Neighborhood poverty and preterm birth revisited: Comparing cross-sectional measures to longitudinal poverty trajectories
Methods. We categorized California neighborhoods (i.e., census tracts) as having low (<5% poor), moderate (5-20% poor), or high (>20% poor) cross-sectional poverty based on data from the American Community Survey 2005-2009 (ACS). We then estimated longitudinal poverty trajectories from 1970-2009 using data from the ACS and the Neighborhood Change Database using three methods: a priori categorization, latent class growth modeling, and non-parametric clustering. We used logistic regression to estimate associations between neighborhood poverty measures and PTB for 24,394 women in the Maternal and Infant Health Assessment who gave birth between 2003-2009.
Results. High (compared to low) neighborhood poverty based on cross-sectional data was not associated with PTB after adjustment for individual-level demographic and socioeconomic factors (OR=1.03, 95% CI=0.88,1.21) . However, trajectories characterized by long-term high (compared to long-term low) neighborhood poverty were associated with 30-40 percent increases in odds of PTB in fully adjusted models (e.g., OR=1.39, 95% CI=1.17, 1.64), regardless of method used to estimate trajectories.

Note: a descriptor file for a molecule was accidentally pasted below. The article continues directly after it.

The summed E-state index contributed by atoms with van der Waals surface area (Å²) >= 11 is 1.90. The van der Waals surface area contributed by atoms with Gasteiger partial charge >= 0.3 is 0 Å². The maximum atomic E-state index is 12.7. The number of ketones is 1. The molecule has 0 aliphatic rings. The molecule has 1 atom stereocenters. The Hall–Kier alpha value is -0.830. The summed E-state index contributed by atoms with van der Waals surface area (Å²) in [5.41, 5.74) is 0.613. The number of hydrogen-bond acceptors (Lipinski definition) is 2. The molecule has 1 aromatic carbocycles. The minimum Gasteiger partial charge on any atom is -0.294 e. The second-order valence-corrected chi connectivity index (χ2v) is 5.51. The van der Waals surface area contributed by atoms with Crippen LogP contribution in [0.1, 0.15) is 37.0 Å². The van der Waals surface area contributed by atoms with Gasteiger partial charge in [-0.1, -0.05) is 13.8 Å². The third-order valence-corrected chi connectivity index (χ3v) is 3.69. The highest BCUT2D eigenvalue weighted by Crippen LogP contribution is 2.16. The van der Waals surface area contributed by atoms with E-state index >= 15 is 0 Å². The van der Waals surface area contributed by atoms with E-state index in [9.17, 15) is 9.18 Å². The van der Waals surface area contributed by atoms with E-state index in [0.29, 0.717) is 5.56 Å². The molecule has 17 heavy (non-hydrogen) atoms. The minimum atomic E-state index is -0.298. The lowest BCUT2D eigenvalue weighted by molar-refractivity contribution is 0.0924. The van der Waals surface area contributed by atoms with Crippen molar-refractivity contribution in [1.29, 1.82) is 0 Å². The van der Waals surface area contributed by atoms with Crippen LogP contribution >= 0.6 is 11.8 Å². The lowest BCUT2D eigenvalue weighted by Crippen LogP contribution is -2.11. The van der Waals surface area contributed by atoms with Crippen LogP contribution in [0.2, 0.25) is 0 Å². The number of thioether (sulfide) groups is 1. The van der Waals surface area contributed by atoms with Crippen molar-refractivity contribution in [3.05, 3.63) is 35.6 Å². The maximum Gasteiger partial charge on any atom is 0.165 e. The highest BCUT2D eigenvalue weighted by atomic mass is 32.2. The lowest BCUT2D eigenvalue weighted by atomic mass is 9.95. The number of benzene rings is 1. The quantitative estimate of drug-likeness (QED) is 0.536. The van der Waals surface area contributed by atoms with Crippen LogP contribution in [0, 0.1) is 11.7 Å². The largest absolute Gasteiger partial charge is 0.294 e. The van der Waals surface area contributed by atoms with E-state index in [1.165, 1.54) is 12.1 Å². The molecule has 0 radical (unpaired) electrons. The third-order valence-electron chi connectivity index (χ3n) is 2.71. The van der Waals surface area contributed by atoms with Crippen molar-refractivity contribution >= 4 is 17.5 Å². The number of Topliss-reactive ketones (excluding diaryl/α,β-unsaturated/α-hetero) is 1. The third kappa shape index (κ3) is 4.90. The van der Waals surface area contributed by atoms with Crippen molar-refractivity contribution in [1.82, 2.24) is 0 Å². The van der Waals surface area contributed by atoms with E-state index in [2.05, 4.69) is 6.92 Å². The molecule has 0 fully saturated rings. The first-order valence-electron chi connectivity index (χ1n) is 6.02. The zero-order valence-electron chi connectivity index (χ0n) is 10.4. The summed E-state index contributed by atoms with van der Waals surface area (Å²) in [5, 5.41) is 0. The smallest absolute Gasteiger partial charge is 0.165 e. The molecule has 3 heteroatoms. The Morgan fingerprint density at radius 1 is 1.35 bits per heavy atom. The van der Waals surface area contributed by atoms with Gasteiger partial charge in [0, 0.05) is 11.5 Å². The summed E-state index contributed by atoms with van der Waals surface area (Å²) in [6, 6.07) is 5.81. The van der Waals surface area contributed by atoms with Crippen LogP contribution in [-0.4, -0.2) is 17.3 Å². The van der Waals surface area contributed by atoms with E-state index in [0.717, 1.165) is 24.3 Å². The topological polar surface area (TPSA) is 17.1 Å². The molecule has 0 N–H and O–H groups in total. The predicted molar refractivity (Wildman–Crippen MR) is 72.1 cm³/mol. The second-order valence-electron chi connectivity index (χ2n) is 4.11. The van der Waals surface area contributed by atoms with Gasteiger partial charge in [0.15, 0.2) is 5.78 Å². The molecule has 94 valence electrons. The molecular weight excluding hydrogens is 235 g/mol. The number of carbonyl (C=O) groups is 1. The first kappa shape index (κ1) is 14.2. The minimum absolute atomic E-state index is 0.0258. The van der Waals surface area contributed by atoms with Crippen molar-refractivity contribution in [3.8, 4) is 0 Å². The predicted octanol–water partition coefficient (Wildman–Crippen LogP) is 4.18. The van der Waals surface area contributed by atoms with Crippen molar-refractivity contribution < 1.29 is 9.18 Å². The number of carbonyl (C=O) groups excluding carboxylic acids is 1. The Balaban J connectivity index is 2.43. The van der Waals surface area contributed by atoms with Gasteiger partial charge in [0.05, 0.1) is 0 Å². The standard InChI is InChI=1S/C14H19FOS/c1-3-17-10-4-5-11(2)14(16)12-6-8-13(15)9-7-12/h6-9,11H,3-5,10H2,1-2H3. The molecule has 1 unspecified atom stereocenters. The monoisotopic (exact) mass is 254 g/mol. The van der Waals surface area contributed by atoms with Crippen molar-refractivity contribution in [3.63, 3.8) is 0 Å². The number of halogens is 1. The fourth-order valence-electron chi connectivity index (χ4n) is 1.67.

Conclusions. The longitudinal poverty experience of neighborhoods may be more strongly associated with factors influencing birth outcomes compared to cross-sectional measures of poverty.
Social and behavioral sciences
Compare methods for assessing longitudinal trajectories of neighborhood poverty. Examine associations between neighborhood poverty (measured using both cross-sectional and longitudinal data) and preterm birth. Discuss the potential implications of using longitudinal data to measure trajectories of neighborhood poverty with respect to birth outcomes.
Keyword(s): Birth Outcomes
Qualified on the content I am responsible for because: I have a PhD in epidemiology and have been studying neighborhood characteristics and health for five years as a doctoral student and post-doc.
Any relevant financial relationships? No
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